Decommissioned radio tower to be felled in Port Angeles
Keith Thorpe/Peninsula Daily News
Todd Ortloff, general manager of KONP radio in Port Angeles, stands next to the radio station’s former transmitting tower on the west end of downtown Port Angeles on Thursday. The decommissioned tower is scheduled to be dismantled and removed early Sunday morning.
By Rob Ollikainen
Peninsula Daily News
Print This | Email This
Most Popular this week
Port of Port Angeles offers alternative to Navy's plan for new pier at Ediz Hook Coast Guard station
The KONP radio tower is coming down Sunday morning, but it won't affect the Port Angeles radio station that broadcasts on 1450 AM and 101.7 FM.
“We are no longer using it,” station General Manager Todd Ortloff said.
The 178-foot tower will be cut from the top down in 20-foot sections after workers set up starting at 6 a.m.
The metal frame will be on the ground by 10 a.m. “or 11 at the latest,” Ortloff said.
“We're going to have some fun with it this weekend,” he said.
Electrical power will be turned off to surrounding businesses in the triangle lot between First and Front streets in west downtown, including the Peninsula Daily News, for the safe removal of the guywires that have supported the tower since it was raised in 1960.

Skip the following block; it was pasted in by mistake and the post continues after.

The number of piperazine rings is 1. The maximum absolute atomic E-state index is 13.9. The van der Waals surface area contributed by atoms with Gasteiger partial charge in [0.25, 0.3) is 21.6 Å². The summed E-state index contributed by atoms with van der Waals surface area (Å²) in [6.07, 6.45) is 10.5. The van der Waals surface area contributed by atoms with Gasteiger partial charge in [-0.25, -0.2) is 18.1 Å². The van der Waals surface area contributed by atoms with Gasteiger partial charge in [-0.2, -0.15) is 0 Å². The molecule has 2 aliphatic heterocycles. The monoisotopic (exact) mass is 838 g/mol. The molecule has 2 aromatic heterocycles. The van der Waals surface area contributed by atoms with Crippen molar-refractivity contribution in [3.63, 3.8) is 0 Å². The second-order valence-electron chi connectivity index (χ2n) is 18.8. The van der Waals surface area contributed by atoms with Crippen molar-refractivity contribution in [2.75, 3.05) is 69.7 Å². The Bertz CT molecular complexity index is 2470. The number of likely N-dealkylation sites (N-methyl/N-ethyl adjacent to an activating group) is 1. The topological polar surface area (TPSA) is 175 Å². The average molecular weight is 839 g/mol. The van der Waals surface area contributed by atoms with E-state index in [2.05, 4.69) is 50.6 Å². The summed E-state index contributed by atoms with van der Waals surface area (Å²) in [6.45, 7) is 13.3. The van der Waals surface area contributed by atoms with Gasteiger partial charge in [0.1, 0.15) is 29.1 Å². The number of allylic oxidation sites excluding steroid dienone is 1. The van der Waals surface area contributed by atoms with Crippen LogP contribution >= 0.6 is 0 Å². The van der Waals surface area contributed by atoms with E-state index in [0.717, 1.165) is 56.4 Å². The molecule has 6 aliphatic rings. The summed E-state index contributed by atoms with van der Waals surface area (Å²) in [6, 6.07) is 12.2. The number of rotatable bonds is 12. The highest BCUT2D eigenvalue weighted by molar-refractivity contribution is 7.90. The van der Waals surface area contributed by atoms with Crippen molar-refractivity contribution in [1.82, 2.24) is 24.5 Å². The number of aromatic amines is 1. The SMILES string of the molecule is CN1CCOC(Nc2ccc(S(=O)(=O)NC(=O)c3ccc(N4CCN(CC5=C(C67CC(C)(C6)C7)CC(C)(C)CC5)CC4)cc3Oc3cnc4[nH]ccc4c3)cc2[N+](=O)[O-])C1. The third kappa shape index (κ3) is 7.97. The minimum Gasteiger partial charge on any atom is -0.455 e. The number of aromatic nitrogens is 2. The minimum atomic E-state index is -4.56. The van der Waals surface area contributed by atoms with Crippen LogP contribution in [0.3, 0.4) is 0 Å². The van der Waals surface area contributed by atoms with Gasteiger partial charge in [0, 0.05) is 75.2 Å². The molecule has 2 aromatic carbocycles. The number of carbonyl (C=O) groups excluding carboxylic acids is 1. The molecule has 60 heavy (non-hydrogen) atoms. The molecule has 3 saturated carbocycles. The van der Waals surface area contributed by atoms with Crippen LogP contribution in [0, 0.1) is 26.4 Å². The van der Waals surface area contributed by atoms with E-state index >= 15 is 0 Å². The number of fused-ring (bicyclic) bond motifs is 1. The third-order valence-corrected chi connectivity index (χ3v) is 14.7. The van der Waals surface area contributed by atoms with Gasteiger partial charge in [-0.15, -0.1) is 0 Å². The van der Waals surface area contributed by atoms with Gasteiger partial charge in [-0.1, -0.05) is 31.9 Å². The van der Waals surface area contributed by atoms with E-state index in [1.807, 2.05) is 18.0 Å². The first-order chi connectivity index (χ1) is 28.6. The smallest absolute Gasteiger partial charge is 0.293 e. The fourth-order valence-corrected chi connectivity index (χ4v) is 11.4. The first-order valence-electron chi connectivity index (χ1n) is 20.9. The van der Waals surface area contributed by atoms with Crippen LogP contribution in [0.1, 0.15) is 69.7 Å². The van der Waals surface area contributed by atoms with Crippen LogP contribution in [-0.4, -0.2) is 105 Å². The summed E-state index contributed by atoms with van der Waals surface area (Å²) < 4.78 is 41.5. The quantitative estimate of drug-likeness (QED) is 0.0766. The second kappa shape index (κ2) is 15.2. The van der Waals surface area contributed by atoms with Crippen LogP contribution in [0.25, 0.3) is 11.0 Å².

A Seattle tower company and a local crane operator will handle the tower removal.
Ortloff said the station chose Sunday morning for the operation to minimize impacts to surrounding businesses. No special ceremonies are planned.
KONP moved its studios from the shadow of the tower to 721 E. First St. in October 2008.
The station, owned by Brown M. Maloney of Sequim, sold its building at 313 W. First St., which is now the Port Angeles Baby Store.
KONP began broadcasting its FM simulcast at an antenna farm on the east side of the city off Melody Lane in November 2011.
The original 1450 AM signal, which has been on the air since 1945, was moved to the antenna farm in April 2012.
After the new antennas were up and running, the old downtown tower “became more of a liability,” Ortloff said.
“Obviously, the folks there have no need for an antenna,” he said.
“It should make things a little easier down there.”
The red-and-white radio tower replaced KONP's original radio mast, “an old spruce tree that they brought in from Indian Valley,” Ortloff said.
“It is the last vestige of KONP's original location,” he added.
The radio mast is the second Port Angeles tower to be taken down in recent months.
On April 8, the 175-foot Peninsula Plywood chimney stack was felled as part of the Port of Port Angeles' $1.6 million clearing of the 19-acre former mill site on Marine Drive.
Reporter Rob Ollikainen can be reached at 360-452-2345, ext. 5072, or at email@example.com.
Last modified: June 06. 2013 5:36PM